Site clearance has been a major setback that blocks the completion of a bridge project approved by the Ho Chi Minh City administration 20 years ago, leading to local residents struggling with their daily life along the bridge.
During a field trip to the construction site for Long Kieng Bridge in suburban Nha Be District in July last year, chairperson of the municipal legislative People’s Council Nguyen Thi Le complained that the construction has never been complete in the past 20 years.
“It has vexed many people, including a woman who said that the bridge project started to be implemented when she was 60 years old.
“Now, she said, she’s 80 years old but the bridge has never been finished.
“She hoped to see the completion of the bridge before she dies.”
|The Long Kieng Bridge has been unfinished for years in Nha Be District, Ho Chi Minh City. Photo: Tu Trung / Tuoi Tre|
The municipal executive People’s Committee approved the Long Kieng bridge project in 2001 before site clearance began in 2007, with only a few households agreeing to relocate.
In August 2018, its construction started at an estimated cost of VND557 billion (US$24.2 million).
Scheduled to be inaugurated in November 2019, the bridge was designed to be 318 meters long, featuring 661 meters of roadway leading to both ends.
The construction site currently includes seven reinforced concrete piers, deteriorating metal fences along Le Van Luong Street, and rusty steel beams blocking the façades of houses. No workers are present.
|Rusty steel beams and cylinders lie across the fronts of houses along Le Van Luong Street in Nha Be District, Ho Chi Minh City. Photo: Tu Trung / Tuoi Tre|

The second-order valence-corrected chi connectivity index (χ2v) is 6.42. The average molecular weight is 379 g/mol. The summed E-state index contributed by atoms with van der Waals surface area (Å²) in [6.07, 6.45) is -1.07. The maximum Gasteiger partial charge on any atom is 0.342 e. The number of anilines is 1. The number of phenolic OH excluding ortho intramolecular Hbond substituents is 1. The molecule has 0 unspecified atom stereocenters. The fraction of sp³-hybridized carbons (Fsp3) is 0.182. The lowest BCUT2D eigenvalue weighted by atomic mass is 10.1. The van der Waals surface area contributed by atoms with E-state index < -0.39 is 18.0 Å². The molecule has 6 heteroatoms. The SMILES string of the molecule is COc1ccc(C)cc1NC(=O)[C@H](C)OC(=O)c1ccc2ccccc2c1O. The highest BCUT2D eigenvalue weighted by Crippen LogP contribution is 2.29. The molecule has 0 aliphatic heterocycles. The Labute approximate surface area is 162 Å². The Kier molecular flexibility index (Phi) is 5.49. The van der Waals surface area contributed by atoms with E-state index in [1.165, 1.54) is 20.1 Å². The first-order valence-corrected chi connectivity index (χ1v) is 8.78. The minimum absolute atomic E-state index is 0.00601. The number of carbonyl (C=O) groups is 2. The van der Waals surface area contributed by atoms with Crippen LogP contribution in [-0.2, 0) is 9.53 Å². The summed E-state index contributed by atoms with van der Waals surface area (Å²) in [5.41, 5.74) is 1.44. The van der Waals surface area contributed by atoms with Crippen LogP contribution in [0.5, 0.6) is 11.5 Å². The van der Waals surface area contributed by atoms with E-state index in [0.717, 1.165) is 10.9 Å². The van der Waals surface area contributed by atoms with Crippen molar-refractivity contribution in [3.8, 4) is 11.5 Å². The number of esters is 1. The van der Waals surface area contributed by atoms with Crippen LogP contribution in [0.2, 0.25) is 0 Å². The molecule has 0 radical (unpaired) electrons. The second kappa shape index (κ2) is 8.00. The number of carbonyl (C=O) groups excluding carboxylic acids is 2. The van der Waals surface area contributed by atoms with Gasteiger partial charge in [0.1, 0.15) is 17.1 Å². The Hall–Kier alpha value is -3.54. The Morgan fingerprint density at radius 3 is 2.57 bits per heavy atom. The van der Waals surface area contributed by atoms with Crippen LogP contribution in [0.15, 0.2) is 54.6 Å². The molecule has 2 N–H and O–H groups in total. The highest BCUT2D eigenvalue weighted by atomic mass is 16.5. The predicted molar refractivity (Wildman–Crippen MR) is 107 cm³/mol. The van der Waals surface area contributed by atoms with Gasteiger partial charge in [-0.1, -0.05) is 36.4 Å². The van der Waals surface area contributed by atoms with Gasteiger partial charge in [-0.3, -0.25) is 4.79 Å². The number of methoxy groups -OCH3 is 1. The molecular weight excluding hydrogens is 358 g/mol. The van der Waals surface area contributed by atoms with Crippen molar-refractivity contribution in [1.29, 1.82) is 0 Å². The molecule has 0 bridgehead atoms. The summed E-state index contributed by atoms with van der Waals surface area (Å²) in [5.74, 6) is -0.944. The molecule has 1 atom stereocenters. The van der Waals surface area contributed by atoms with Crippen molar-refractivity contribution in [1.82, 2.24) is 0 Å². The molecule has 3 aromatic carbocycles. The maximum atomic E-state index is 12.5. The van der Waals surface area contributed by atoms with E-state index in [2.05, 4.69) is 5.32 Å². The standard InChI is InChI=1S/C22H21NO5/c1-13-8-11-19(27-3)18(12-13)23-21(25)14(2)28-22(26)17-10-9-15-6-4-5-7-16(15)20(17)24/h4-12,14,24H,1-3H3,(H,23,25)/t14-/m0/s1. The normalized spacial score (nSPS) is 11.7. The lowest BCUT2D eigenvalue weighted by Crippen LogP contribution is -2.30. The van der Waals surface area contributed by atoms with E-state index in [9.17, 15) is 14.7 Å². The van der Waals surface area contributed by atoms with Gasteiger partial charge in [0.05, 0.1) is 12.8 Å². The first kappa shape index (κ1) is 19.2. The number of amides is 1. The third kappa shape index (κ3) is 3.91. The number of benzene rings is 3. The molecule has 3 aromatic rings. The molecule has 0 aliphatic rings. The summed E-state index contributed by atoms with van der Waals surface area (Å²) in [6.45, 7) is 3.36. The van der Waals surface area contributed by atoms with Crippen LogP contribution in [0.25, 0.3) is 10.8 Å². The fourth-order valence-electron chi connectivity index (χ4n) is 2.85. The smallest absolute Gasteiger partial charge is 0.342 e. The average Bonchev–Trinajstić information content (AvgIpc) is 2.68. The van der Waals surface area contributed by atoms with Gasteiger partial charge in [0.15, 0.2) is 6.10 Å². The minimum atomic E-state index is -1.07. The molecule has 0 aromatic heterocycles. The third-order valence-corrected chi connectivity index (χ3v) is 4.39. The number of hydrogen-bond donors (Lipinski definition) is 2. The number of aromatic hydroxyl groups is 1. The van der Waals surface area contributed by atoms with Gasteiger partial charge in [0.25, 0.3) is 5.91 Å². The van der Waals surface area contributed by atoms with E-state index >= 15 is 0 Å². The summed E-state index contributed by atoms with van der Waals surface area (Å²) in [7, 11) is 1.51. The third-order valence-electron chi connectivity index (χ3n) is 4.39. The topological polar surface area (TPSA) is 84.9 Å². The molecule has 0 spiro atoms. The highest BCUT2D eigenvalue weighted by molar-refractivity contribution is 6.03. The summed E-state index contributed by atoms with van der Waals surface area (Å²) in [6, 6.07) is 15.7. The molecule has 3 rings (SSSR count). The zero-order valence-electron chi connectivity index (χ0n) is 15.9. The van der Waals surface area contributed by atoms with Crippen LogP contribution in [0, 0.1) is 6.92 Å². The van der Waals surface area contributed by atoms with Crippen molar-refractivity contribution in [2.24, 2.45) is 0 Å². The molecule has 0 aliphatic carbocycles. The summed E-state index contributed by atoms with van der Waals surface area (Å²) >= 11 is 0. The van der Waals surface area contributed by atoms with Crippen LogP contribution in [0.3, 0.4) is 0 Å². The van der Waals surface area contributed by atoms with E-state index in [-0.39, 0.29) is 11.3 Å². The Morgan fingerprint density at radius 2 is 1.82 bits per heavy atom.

Site clearance is said to blame for this mess.
Traffic jams happen on a daily basis on an old bridge running parallel to the project, angering local residents who are forced to inhale dust when it is sunny and live with inundation at high tide or whenever it is rainy.
Inside the fences, waste piles up, giving off a pungent odor.
|The old Long Kieng Bridge, about 40 years old, is so small by current standards and has been running down, congesting traffic along Le Van Luong Street in Nha Be District, Ho Chi Minh City every day. Photo: Tu Trung / Tuoi Tre|
Le Thi Hoa, 65, is one of the residents who were willing to pull down parts of their houses for the construction of the bridge in 2008.
“I was still healthy back then, hoping to travel on a new bridge,” Hoa said.
“Ten years ago, I suffered a stroke so I’m confined to a wheelchair now.
“But I’m still hoping for the bridge.
“My adult children cannot do any business as the construction site occupies the front of their house.”
|Le Thanh Ngoc, 73, and his 72-year-old wife Tran Thi Lieu yearn for a new bridge along Le Van Luong Street in Nha Be District, Ho Chi Minh City on a daily basis. Photo: Tu Trung / Tuoi Tre|
Le Thanh Ngoc, 73, and his 72-year-old wife Tran Thi Lieu bite the bullet, dealing with waste, smells, and mosquitoes, as well as have been waiting for years for the Long Kieng Bridge to be finished so their daily life could become better.
“Construction has been on and off over the past years,” Ngoc whined.
“The site has been empty for almost one year since the contractor pulled out their workers.
“We, residents, have to suffer.”
|Only local residents suffer when the Long Kieng Bridge has been unfinished for years in Nha Be District, Ho Chi Minh City. Photo: Tu Trung / Tuoi Tre|